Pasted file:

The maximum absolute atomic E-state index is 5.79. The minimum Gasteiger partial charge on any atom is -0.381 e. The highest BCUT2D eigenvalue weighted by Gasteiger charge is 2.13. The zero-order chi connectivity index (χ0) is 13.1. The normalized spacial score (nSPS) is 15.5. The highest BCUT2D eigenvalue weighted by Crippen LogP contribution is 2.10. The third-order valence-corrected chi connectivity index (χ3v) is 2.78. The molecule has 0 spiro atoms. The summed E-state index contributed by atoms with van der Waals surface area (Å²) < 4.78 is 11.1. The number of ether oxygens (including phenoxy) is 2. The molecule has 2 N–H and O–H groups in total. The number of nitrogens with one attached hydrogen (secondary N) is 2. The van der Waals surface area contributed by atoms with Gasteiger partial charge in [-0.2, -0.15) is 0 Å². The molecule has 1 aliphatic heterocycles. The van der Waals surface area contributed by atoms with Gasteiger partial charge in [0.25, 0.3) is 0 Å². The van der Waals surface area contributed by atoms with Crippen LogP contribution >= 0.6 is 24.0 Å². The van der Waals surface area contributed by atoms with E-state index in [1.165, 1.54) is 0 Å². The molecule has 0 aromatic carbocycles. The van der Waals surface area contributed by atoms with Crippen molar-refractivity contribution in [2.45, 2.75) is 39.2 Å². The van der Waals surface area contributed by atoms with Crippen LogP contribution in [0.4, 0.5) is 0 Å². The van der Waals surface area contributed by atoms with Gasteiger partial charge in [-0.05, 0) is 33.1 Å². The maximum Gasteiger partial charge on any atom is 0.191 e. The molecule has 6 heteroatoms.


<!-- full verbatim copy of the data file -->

The maximum absolute atomic E-state index is 5.79. The minimum Gasteiger partial charge on any atom is -0.381 e. The highest BCUT2D eigenvalue weighted by Gasteiger charge is 2.13. The zero-order chi connectivity index (χ0) is 13.1. The normalized spacial score (nSPS) is 15.5. The highest BCUT2D eigenvalue weighted by Crippen LogP contribution is 2.10. The third-order valence-corrected chi connectivity index (χ3v) is 2.78. The molecule has 0 spiro atoms. The summed E-state index contributed by atoms with van der Waals surface area (Å²) < 4.78 is 11.1. The number of ether oxygens (including phenoxy) is 2. The molecule has 2 N–H and O–H groups in total. The number of nitrogens with one attached hydrogen (secondary N) is 2. The van der Waals surface area contributed by atoms with Gasteiger partial charge in [-0.2, -0.15) is 0 Å². The molecule has 1 aliphatic heterocycles. The van der Waals surface area contributed by atoms with Gasteiger partial charge in [0.25, 0.3) is 0 Å². The van der Waals surface area contributed by atoms with Crippen LogP contribution >= 0.6 is 24.0 Å². The van der Waals surface area contributed by atoms with E-state index in [1.165, 1.54) is 0 Å². The molecule has 0 aromatic carbocycles. The van der Waals surface area contributed by atoms with Crippen molar-refractivity contribution in [2.45, 2.75) is 39.2 Å². The van der Waals surface area contributed by atoms with Crippen LogP contribution in [0.4, 0.5) is 0 Å². The van der Waals surface area contributed by atoms with Gasteiger partial charge in [-0.05, 0) is 33.1 Å². The maximum Gasteiger partial charge on any atom is 0.191 e. The molecule has 6 heteroatoms.